Tuesday, 21 October 2008

Grayson Again

It sometimes seems that hardly a day passes, a TV programme issued, a radio feature broadcast, a newspaper published or a magazine issued without wise words from Grayson Perry. As far as the media goes he is hot stuff, his opinion sought, whether on art of every shape and type, or on the concept of originality (he thinks it’s overrated – and may well be right – but I suspect that’s the view of a media star). In the latest utterance (‘How we got started’, The Times, 29th September 2008), he gives as Grayson’s tip: ‘Hone your personal skills. You have all the technique and originality in the world, but if you’re not fun to be around, nobody will want to work with you. Go to openings and meet people.’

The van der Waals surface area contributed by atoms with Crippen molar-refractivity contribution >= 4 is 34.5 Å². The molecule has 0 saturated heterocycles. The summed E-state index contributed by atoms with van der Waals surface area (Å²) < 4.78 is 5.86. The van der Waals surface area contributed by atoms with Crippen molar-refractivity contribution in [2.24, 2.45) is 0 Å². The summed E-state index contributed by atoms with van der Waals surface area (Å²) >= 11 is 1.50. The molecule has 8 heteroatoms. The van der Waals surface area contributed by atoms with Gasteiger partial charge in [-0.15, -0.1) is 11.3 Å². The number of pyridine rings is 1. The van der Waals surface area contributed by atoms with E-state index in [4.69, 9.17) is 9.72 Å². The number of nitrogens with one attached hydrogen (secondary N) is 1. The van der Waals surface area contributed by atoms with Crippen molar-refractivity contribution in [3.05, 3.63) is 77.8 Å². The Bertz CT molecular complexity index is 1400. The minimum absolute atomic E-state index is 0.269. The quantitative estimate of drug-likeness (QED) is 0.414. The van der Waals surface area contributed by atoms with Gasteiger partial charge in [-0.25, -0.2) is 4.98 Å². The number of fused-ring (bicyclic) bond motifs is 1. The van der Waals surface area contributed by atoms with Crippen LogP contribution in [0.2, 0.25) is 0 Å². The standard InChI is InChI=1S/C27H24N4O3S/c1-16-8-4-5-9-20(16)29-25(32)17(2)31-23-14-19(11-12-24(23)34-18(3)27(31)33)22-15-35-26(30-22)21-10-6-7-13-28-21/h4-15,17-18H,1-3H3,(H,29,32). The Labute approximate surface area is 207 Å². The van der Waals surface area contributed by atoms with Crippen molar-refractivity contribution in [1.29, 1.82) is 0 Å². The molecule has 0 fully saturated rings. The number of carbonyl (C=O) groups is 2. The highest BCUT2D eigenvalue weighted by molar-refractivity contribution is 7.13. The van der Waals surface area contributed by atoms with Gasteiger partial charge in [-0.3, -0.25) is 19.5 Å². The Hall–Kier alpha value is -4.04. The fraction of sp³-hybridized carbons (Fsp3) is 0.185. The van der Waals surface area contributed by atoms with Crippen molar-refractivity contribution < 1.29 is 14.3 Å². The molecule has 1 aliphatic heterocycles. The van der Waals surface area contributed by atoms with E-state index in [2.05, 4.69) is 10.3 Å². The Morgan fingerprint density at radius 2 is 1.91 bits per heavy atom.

Whether this applies to artists in clay – many of whom seem to prefer the sheltered cloister and hermit’s cell rather than the social whirl – is not clear, but it suggests that it is the artist as much as the art that leads to success.

Recipe for Saba-dango (Mackerel Balls)

This dish (pictured on a stoneware plate by Yo Thom) is a traditional Japanese recipe, using mackerel and miso (soya bean paste). It’s easier than it looks, and tastes delicious. You will need:

1 mackerel (around 650g)
1 small carrot
3 spring onions
1 egg
1 tsp grated ginger
2 tsp miso
1 tsp soya sauce
1 tbsp flour
oil (for deep frying)

1 Take the skin and main bones off the mackerel and mince the fish meat with either a knife or blender (better to keep some lumpy bits).

2 Cut the carrot into thin shreds, wrap in a cling film and microwave for 1 min, or boil for 5 mins and drain. Cut the spring onions into small pieces.

3 Mix the minced mackerel, broken egg, miso, soya sauce, pinch of salt, grated ginger and flour.

4 Add the carrot and spring onion into the mix.

5 Scoop the mix with a tablespoon and make a small ball and deep fry in oil (160°C) until it’s nicely coloured.